Fast Five Quiz: Female Sexual Interest/Arousal Disorder/Hypoactive Sexual Desire Disorder

Christine Isaacs, MD


April 03, 2019

While there are several forms of female sexual dysfunction (FSD), the DSM-V defines FSIAD as reduced or absent sexual desire that occurs at least 75% of the time over a 6-month period and causes patient distress.

Because many women with FSIAD/HSDD are reluctant to discuss symptoms and concerns, routine questioning about sexual health and activity by primary care physicians (PCPs) and specialists facilitates the discussion and encourages patients to open up about any sexual concerns or dysfunction-related issues they may have. This in turn guides clinicians in the appropriate workup, management, and follow-up.

The Female Sexual Dysfunction Index, the Female Sexual Distress Scale, and the Brief Sexual Symptoms Checklist for Women are excellent tools to help clinicians obtain a detailed patient history. In addition, the Permission, Limited Information, Specific Suggestion, Intensive Therapy (PLISSIT) model is an effective method to help PCPs initiate a conversation with patients about their sexual health. In this model, the clinician gives the patient "permission" to talk about any sexual health issues. After the patient has opened up about concerns, the PCP provides the patient with limited information and possible causes of the symptoms, along with specific suggestions. After the discussion, the PCP refers the patient to a specialist for intensive therapy (sex therapy or a follow-up appointment to specifically address the sexual problem). The PLISSIT model further encourages continued patient-clinician communication and follow-up.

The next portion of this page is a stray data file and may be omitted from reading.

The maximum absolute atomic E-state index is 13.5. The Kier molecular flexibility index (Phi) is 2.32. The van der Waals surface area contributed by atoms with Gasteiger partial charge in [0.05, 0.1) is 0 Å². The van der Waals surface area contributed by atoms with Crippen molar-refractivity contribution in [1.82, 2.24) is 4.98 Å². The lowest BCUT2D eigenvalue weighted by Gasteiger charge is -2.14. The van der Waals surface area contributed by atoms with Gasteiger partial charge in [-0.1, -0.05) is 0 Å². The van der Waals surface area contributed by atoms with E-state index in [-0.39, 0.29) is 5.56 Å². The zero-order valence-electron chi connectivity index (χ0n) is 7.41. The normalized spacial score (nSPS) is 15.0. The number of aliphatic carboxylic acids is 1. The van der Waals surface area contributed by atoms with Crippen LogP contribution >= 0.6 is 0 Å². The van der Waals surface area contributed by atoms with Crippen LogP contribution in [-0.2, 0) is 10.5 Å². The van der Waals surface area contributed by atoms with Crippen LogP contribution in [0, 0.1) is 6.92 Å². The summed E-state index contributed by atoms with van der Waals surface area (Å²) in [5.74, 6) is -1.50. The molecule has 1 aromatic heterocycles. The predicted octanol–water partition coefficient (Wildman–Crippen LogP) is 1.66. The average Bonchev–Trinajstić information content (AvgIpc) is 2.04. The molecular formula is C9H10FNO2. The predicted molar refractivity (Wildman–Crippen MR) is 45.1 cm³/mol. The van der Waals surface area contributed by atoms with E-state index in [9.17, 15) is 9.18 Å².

Physical, psychological, and cultural factors can affect female sexuality and contribute to FSIAD/HSDD. Because these factors often overlap, determining the etiology of a patient's FSIAD/HSDD can be challenging. Hormone and neurotransmitter imbalances, relationship stress, psychosocial issues, and psychiatric history are key areas of focus when diagnosing and treating affected women.

For more on the workup for FSIAD/HSDD, read here.


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